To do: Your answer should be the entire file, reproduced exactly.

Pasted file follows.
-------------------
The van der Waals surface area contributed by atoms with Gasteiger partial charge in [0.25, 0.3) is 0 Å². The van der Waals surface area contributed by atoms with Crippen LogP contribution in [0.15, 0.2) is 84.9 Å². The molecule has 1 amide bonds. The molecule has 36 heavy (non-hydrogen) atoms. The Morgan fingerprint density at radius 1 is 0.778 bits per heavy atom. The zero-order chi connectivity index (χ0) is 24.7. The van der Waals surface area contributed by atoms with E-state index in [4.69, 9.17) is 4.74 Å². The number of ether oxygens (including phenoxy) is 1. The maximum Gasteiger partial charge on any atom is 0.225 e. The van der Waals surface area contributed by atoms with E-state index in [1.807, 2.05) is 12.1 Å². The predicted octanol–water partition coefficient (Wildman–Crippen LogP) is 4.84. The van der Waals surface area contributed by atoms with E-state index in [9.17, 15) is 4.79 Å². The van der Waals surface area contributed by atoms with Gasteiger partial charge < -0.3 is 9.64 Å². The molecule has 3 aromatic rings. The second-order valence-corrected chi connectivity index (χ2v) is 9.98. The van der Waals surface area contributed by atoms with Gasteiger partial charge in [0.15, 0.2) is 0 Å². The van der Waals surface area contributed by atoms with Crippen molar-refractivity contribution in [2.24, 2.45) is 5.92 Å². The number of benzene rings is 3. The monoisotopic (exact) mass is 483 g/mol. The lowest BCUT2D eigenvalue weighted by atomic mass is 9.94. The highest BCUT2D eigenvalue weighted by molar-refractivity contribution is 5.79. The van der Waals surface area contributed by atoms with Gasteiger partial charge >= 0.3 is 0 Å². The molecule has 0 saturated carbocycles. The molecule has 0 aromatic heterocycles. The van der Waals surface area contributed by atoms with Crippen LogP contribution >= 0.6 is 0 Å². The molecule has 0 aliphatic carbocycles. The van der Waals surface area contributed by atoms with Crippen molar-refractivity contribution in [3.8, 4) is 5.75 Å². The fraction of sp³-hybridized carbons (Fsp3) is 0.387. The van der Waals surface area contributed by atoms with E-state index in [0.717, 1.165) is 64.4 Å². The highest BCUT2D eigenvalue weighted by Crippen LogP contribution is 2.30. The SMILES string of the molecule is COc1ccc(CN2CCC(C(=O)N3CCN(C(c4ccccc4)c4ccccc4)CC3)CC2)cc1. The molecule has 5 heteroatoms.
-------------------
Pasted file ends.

The van der Waals surface area contributed by atoms with Gasteiger partial charge in [0.25, 0.3) is 0 Å². The van der Waals surface area contributed by atoms with Crippen LogP contribution in [0.15, 0.2) is 84.9 Å². The molecule has 1 amide bonds. The molecule has 36 heavy (non-hydrogen) atoms. The Morgan fingerprint density at radius 1 is 0.778 bits per heavy atom. The zero-order chi connectivity index (χ0) is 24.7. The van der Waals surface area contributed by atoms with E-state index in [4.69, 9.17) is 4.74 Å². The number of ether oxygens (including phenoxy) is 1. The maximum Gasteiger partial charge on any atom is 0.225 e. The van der Waals surface area contributed by atoms with E-state index in [1.807, 2.05) is 12.1 Å². The predicted octanol–water partition coefficient (Wildman–Crippen LogP) is 4.84. The van der Waals surface area contributed by atoms with E-state index in [9.17, 15) is 4.79 Å². The van der Waals surface area contributed by atoms with Gasteiger partial charge < -0.3 is 9.64 Å². The molecule has 3 aromatic rings. The second-order valence-corrected chi connectivity index (χ2v) is 9.98. The van der Waals surface area contributed by atoms with Gasteiger partial charge in [0.15, 0.2) is 0 Å². The van der Waals surface area contributed by atoms with Crippen molar-refractivity contribution in [2.24, 2.45) is 5.92 Å². The number of benzene rings is 3. The monoisotopic (exact) mass is 483 g/mol. The lowest BCUT2D eigenvalue weighted by atomic mass is 9.94. The highest BCUT2D eigenvalue weighted by molar-refractivity contribution is 5.79. The van der Waals surface area contributed by atoms with Gasteiger partial charge >= 0.3 is 0 Å². The molecule has 0 saturated carbocycles. The molecule has 0 aromatic heterocycles. The van der Waals surface area contributed by atoms with Crippen LogP contribution >= 0.6 is 0 Å². The molecule has 0 aliphatic carbocycles. The van der Waals surface area contributed by atoms with Crippen molar-refractivity contribution in [3.8, 4) is 5.75 Å². The fraction of sp³-hybridized carbons (Fsp3) is 0.387. The van der Waals surface area contributed by atoms with E-state index in [0.717, 1.165) is 64.4 Å². The highest BCUT2D eigenvalue weighted by Crippen LogP contribution is 2.30. The SMILES string of the molecule is COc1ccc(CN2CCC(C(=O)N3CCN(C(c4ccccc4)c4ccccc4)CC3)CC2)cc1. The molecule has 5 heteroatoms.